Sterling up again, investors await ECB stimulus decision

Matthew Ryan08/Mar/2016Currency Updates

Financial markets worldwide are now focusing heavily on upcoming central bank announcements this month in the US and, more imminently, the Eurozone. This Thursday’s European Central Bank meeting, in particular, could prove crucial for businesses with exposure to the Euro as large movements in the single currency are expected.

Thursday could provide the first buying opportunities for GBP/EUR back over the 1.30 handle, going against the general medium-term trend of Brexit-induced Sterling depreciation. This has created a divergence between where economic fundamentals position Sterling and where the Pound actually is. We see businesses review their liabilities to be paid in Euros against GBP this week because of the ECB meeting.

The Euro dipped against the Pound as markets opened for the week on Monday, with investors increasing bets that the ECB will ramp up its monetary stimulus on Thursday to support the fragile Eurozone economy. We continue to expect another cut in the central bank’s deposit rate as well as an increase in the quantitative easing programme which launched in the Euro-area 12 months ago.

Meanwhile, Sterling’s rally continued, with the currency appreciating across the board. The Pound appears to be recovering well following its recent depreciation that we believe to have been excessive.

The UK currency was helped by unusually poor labour data in the US yesterday, in contrast to last Friday’s solid nonfarm payrolls figure that suggested the US labour market was weathering headwinds from a global economic slowdown.

In the commodity market, the price of Brent crude oil broke back over the $40 a barrel mark for the first time since mid-December. This proved good news for oil-dependent currencies, with the Russian Ruble touching its strongest position so far in 2016. On the whole, emerging market currencies traded within a narrow band as investors awaited more meaningful announcements in the coming days.

Major currencies in detail:


Weak labour data in the US sent the Pound 0.75% higher against the US Dollar on Monday.

No economic announcements whatsoever in the UK yesterday meant that Sterling was largely driven by events elsewhere. With Brexit concerns seeming to take a back seat in the past few trading days, strong economic data in the coming weeks could open the door to an improved Sterling performance in the run-up to the referendum.

Former Bank of England Governor Mervyn King tentatively added his name to the growing list of high profile figures voting to leave the EU by suggesting he could vote for a Brexit come referendum time in June.

A speech from Bank of England Governor Mark Carney this morning will be the only announcement of note in the UK, with no economic data scheduled.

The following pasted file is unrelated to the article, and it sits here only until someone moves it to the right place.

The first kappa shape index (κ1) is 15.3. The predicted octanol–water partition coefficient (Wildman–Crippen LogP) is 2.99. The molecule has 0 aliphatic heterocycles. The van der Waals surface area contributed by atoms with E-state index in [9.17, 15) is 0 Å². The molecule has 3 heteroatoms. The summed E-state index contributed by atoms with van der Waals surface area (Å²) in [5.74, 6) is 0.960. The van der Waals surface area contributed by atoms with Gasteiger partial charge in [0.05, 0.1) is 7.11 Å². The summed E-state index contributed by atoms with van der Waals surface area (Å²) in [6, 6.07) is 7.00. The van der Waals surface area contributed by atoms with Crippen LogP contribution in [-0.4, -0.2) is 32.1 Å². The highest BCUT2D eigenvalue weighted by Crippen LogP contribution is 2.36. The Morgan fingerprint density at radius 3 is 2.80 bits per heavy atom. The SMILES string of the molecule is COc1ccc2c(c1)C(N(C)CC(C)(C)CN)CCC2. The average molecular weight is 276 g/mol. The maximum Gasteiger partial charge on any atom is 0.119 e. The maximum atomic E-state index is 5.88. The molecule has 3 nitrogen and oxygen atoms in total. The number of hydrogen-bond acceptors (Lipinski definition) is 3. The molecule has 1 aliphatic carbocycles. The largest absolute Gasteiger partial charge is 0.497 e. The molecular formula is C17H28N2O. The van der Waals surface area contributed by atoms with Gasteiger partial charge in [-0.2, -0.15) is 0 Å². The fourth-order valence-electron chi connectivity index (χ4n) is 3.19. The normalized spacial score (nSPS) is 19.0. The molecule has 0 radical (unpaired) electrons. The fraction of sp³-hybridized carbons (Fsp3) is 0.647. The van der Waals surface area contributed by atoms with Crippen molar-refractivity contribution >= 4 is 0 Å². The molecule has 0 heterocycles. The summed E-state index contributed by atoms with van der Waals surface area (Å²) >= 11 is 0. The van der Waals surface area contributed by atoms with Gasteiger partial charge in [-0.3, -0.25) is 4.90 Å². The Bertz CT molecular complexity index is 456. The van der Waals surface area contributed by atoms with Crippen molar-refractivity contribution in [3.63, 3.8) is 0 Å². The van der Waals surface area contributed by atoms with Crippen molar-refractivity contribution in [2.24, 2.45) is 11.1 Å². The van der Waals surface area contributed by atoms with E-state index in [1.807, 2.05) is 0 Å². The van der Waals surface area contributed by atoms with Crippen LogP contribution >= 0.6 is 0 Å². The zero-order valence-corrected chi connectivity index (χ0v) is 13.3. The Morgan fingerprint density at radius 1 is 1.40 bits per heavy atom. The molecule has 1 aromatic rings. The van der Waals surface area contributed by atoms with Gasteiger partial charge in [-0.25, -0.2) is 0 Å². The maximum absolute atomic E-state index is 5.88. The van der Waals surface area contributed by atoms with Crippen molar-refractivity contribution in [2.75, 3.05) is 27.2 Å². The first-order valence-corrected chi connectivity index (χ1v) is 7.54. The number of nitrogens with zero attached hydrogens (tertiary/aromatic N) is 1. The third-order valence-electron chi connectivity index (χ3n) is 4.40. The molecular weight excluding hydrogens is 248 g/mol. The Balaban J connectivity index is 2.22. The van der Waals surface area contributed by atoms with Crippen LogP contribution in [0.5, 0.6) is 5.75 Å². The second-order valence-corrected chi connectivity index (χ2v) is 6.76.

The Euro strengthened by 0.5% against the US Dollar on Monday, despite growing expectations for further easing by the ECB.

Announcements in the Eurozone were light on Monday. The monthly measure of investor confidence from Sentix underwhelmed expectations. The index dipped to 5.5 from 6, its third decline in the past three months and lowest level in more than a year as investors’ concerns regarding the state of the global economy heightened.

However, all eyes are now firmly on the ECB with the latest Reuters poll, released yesterday, now pointing heavily to the announcement of aggressive monetary easing from President Draghi. All 19 traders polled expected a cut in the deposit rate, while 68% now expect policymakers to announce an expansion in monthly QE purchases.

Economic growth figures for the fourth quarter are expected to remain unrevised when released this morning. The Euro will continue to be driven by expectations for Thursday’s ECB meeting.


The US Dollar dipped against its major peers yesterday, falling by 0.4%.

The Dollar’s rally was stalled by poor labour data, which came as a surprise following last Friday’s solid nonfarm payrolls report. The Federal Reserve’s labour market conditions index turned negative in February for the first time since April last year, declining to -2.4 from 0.4 . The index, which takes into account 19 different indicators in the US, has now declined for the past two months.

Overall, however, we believe the US labour market is performing strongly, and continue to expect the Fed to hike interest rates roughly once a quarter this year.

This week looks set to be relatively light in terms of economic data in the US, meaning Thursday’s ECB announcement will take centre stage. The next main event in the US will be next week’s Federal Reserve meeting.


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Written by Matthew Ryan

Strategy Analyst at Ebury. Providing expert currency analysis so small and mid-sized businesses can effectively navigate international markets.